The second week of April, Stephen and I became "Ma" and "Pa" Badger to a group of youth in our stake. It was quite the authentic pioneer adventure! I had no idea that we'd be treking in super dense fog one day, and tredging through snow the next. It was just so fabulous to know that we were doing this for "fun" and not "for real." Wow. I have so much more respect for those wonderful pioneer ancestors of ours!
Before the trek began, we had several preparations to make, including a family flag. I went a little overboard on the detail. I know this surprises you all. Here's our group on one of the days when it was totally foggy. Can you see that most of our pioneer outfits were totally swallowed up by our modern coats and cold-weather gear. Good thing I spent so much time on the flag that I did not end up making my own pioneer costume, but borrowing one from the stash Grandma Grace had made for Aunt Margaret's seminary class. Sadly, the skirt and apron now have a recently added band of beautiful brown "prairie lace" (stained mud and dirt) to boot.
Here are some of the horses we passed at Riley Farms, the ranch that hosted our Trek.
See this kid? He's showing how the fog is so dense that the edge of the path looked like a great abyss.
We all just kept warm as best as we could. See one of the family flags on the back of that wagon? It was really cute. It had a lamb and a lion on it.
This is Sister Arrington, our ASL interpreter for the deaf "daughter" in our group.
I tried to keep our spirits up by singing pioneer songs from the songbook they gave us all. Unfortunately, our group wasn't too into it, so I mostly felt geeky singing by myself or with one or two other people. Awesome.
Here's a temporary pet lizard that was acquired along the way.
The Arrington Family walked ahead of us in this picture. Our interpreter was the daughter-in-law of President and Sister Arrington. It was President Arrington that called Stephen to the high council.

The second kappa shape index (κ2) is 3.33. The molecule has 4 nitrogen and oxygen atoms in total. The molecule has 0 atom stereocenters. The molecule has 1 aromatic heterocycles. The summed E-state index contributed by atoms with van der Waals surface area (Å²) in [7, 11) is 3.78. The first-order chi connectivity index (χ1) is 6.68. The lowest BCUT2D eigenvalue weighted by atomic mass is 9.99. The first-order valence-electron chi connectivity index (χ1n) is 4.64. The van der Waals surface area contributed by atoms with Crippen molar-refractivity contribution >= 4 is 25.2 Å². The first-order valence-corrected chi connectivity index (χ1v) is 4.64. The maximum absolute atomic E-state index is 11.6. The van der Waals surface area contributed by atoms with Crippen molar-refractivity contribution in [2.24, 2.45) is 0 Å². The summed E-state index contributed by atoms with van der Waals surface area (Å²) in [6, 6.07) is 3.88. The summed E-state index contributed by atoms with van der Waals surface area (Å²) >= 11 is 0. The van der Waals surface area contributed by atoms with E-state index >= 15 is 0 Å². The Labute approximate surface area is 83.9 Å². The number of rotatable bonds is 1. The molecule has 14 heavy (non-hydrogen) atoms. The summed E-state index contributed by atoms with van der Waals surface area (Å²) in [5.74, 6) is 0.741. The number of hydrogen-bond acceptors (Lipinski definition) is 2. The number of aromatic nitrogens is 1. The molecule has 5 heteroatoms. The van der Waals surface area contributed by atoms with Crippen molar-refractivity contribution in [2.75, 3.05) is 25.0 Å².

Here's another view of other handcarts behind us.
Here's the biggest Red Rover game I've ever seen played during a lunch break one day. See the storm clouds looming?
Here's a picture of one of the handcarts fording the river on a raft that the men put together. I was happy to help out in the effort by supplying the men with a spool of thread which was attached to an arrow which was shot across the river. The other end of the thread was tied to some twine, then the other end of the twine was attached to a rope which eventually pulled the raft across the river.
Here's the beautiful scene to which we awoke to the next morning. We were not surprised at all though because while the majority of the trekkers spent the night in a crowded barn, Stephen and I decided to have a quiter night and a softer floor outside. We pitched our tent under the roof of a wooden patio area.
Here's one of our boys standing just outside of the barn where people slept warmly. Neither the barn sleepers nor the tents got much sleep at all that night!
The skies cleared somewhat, but the trail was still super slushy and filled with muddy potholes. YES! Our favorite!
Stephen enjoyed a nice little snowball fight. The boys quickly learned that this Badger does NOT back down.
See the tussled hair and red splotchy skin? All signs of a fun little play fight!